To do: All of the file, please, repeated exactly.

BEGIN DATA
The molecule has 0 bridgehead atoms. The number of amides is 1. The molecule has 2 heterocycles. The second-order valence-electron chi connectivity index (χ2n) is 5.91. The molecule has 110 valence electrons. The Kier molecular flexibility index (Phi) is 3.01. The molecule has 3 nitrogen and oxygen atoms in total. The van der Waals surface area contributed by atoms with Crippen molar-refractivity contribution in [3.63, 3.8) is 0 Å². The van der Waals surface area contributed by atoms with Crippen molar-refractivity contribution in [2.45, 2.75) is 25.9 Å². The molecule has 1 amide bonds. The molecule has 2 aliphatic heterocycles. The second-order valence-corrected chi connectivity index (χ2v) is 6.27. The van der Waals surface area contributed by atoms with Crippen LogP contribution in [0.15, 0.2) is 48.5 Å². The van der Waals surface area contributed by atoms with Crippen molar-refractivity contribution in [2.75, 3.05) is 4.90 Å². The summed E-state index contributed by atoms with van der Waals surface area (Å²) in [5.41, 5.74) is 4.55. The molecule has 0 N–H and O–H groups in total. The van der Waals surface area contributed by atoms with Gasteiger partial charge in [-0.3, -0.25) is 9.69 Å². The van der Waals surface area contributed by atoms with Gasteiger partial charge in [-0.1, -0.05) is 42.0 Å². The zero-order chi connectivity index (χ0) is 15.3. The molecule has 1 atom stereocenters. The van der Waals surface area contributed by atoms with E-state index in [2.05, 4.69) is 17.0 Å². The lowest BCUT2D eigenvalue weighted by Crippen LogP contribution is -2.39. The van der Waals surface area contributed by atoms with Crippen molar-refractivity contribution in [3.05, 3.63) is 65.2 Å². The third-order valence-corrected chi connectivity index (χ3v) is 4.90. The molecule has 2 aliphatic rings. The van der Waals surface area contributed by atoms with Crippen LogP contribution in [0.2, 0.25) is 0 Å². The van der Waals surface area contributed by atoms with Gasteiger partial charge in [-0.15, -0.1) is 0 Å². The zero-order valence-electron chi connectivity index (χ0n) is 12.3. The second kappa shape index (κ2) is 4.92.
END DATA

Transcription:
The molecule has 0 bridgehead atoms. The number of amides is 1. The molecule has 2 heterocycles. The second-order valence-electron chi connectivity index (χ2n) is 5.91. The molecule has 110 valence electrons. The Kier molecular flexibility index (Phi) is 3.01. The molecule has 3 nitrogen and oxygen atoms in total. The van der Waals surface area contributed by atoms with Crippen molar-refractivity contribution in [3.63, 3.8) is 0 Å². The van der Waals surface area contributed by atoms with Crippen molar-refractivity contribution in [2.45, 2.75) is 25.9 Å². The molecule has 1 amide bonds. The molecule has 2 aliphatic heterocycles. The second-order valence-corrected chi connectivity index (χ2v) is 6.27. The van der Waals surface area contributed by atoms with Crippen LogP contribution in [0.15, 0.2) is 48.5 Å². The van der Waals surface area contributed by atoms with Crippen molar-refractivity contribution in [2.75, 3.05) is 4.90 Å². The summed E-state index contributed by atoms with van der Waals surface area (Å²) in [5.41, 5.74) is 4.55. The molecule has 0 N–H and O–H groups in total. The van der Waals surface area contributed by atoms with Gasteiger partial charge in [-0.3, -0.25) is 9.69 Å². The van der Waals surface area contributed by atoms with Gasteiger partial charge in [-0.1, -0.05) is 42.0 Å². The zero-order chi connectivity index (χ0) is 15.3. The molecule has 1 atom stereocenters. The van der Waals surface area contributed by atoms with E-state index in [2.05, 4.69) is 17.0 Å². The lowest BCUT2D eigenvalue weighted by Crippen LogP contribution is -2.39. The van der Waals surface area contributed by atoms with Crippen molar-refractivity contribution in [3.05, 3.63) is 65.2 Å². The third-order valence-corrected chi connectivity index (χ3v) is 4.90. The molecule has 2 aliphatic rings. The van der Waals surface area contributed by atoms with Crippen LogP contribution in [0.2, 0.25) is 0 Å². The van der Waals surface area contributed by atoms with Gasteiger partial charge in [-0.15, -0.1) is 0 Å². The zero-order valence-electron chi connectivity index (χ0n) is 12.3. The second kappa shape index (κ2) is 4.92.